If you are an immigrant, child of an immigrant, neighbour to immigrants, or friends with an immigrant — you should read this book. If you have never met an immigrant — you need to read this book.
After being told by numerous publishers that there “wouldn’t be enough interest” in such a book, Nikesh Shukla took his project to Unbound: a company where writers, readers, and bibliophiles crowdfund books. The concept was simple: compiling 21 essays from black, Asian, and minority ethnicity (BAME for short) writers who have migrated to the UK. Over 1000 people pledged money to the project, including J.K. Rowling, who called The Good Immigrant “an important, timely read.” Her positive review is surely enough to persuade you to pick up a copy – but let me tell you what this book means to me.
My dad emigrated from southern China and my mother from eastern Malaysia almost 34 years ago. My sisters and I were born and raised around Manchester and Liverpool. In our village, we are one of six non-white families. I’m glad to say that we’ve never experienced any serious hate crime. Sure, at secondary school, I had the odd racial slur yelled at me in the corridor – but at least I’ve never felt physically in danger because of my ethnicity.
But that’s a key aspect of The Good Immigrant: it’s not always about the newsworthy hate crimes. The “microaggressions”, as termed by Nikesh Shukla himself, are just as important because they affect all non-white people living in the UK. Sure, there is positive discrimination — like thinking that all Asians are good at maths and all Indians are good at cooking — but what happens when these stereotypes are not met? It really calls into question the widely held belief that the UK is a post-racial country.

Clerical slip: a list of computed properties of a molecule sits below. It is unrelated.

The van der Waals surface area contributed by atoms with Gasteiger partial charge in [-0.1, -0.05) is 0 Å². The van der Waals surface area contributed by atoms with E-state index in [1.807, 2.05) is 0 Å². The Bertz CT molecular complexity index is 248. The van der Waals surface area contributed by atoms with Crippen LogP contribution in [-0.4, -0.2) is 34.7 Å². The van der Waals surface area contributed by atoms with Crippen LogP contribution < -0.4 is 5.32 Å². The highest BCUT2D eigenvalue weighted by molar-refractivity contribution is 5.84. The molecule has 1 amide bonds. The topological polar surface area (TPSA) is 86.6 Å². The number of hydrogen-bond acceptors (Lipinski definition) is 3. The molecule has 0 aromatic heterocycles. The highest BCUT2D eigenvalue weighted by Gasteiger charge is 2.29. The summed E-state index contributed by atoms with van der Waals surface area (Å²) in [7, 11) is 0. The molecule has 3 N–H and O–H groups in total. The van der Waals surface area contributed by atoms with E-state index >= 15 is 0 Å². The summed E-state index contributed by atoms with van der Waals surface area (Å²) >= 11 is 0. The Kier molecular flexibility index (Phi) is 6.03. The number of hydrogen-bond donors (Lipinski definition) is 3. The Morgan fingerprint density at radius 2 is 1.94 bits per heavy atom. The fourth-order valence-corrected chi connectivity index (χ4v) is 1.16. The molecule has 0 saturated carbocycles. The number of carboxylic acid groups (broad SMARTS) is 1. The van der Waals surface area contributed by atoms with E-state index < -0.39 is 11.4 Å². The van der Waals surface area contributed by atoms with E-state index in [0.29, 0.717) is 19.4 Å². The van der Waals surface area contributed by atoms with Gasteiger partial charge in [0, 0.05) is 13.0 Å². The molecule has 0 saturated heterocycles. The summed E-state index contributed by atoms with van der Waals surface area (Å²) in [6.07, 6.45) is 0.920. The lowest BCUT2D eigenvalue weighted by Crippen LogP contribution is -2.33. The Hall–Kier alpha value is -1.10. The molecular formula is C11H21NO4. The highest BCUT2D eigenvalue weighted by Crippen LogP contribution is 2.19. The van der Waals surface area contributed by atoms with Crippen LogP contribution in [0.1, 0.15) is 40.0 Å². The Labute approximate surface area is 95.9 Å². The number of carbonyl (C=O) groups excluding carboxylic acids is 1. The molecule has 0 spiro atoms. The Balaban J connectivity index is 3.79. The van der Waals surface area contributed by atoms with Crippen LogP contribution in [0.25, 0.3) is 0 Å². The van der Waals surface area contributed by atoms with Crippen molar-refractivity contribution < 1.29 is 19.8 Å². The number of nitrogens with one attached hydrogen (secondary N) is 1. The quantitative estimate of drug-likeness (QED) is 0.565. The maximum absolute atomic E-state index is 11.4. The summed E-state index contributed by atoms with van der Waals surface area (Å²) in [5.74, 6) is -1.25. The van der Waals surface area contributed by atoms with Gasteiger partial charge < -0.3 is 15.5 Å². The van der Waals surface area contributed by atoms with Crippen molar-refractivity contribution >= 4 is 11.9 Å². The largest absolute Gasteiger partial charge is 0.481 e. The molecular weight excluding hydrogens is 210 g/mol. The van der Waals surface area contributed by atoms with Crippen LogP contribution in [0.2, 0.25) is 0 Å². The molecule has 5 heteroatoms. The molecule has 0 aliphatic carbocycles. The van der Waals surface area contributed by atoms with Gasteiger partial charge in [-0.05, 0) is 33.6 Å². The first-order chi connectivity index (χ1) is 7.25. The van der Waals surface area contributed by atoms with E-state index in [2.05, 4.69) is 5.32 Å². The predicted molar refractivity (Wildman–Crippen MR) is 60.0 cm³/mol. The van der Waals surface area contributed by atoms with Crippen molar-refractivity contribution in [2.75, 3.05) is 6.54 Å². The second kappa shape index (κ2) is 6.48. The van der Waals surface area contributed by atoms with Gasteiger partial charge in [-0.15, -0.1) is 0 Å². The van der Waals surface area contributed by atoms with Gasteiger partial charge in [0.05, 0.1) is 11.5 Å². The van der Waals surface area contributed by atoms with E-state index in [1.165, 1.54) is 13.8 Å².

These stereotypes pigeonhole people and close minds in ridiculous ways. In her essay, the part-Iraqi, part-Iranian, part-British actor ‘Miss L’ relives and grimaces at her final day of drama school, when she was told that the part she would be most suited to audition for would be “wife of a terrorist”. Darren Chetty recalls how a Year 2 pupil of his once said that “stories have to be about white people” and his subsequent encouragement to a Year 5 class to write characters that were ‘like them’, rather than the default white character with a western name.
This work is certainly unique. Never before have I been able to hear the stories of 21 people from 21 different places beyond the UK’s borders. Hearing Nikesh Shukla, Coco Khan, and ‘Miss L’ speak about The Good Immigrant at The Durham Book Festival really brought the book to life: each of the essayists read a section from their contribution and every word was soaked with lived experience. The most enjoyable part was the discussion afterwards; clearly the readings had inspired people of all ethnicities and ages to start thinking more diversely. Most of the questions were about how we could make the UK into a more diverse and open-minded place; the answer was almost always to keep talking and, equally importantly, to keep listening.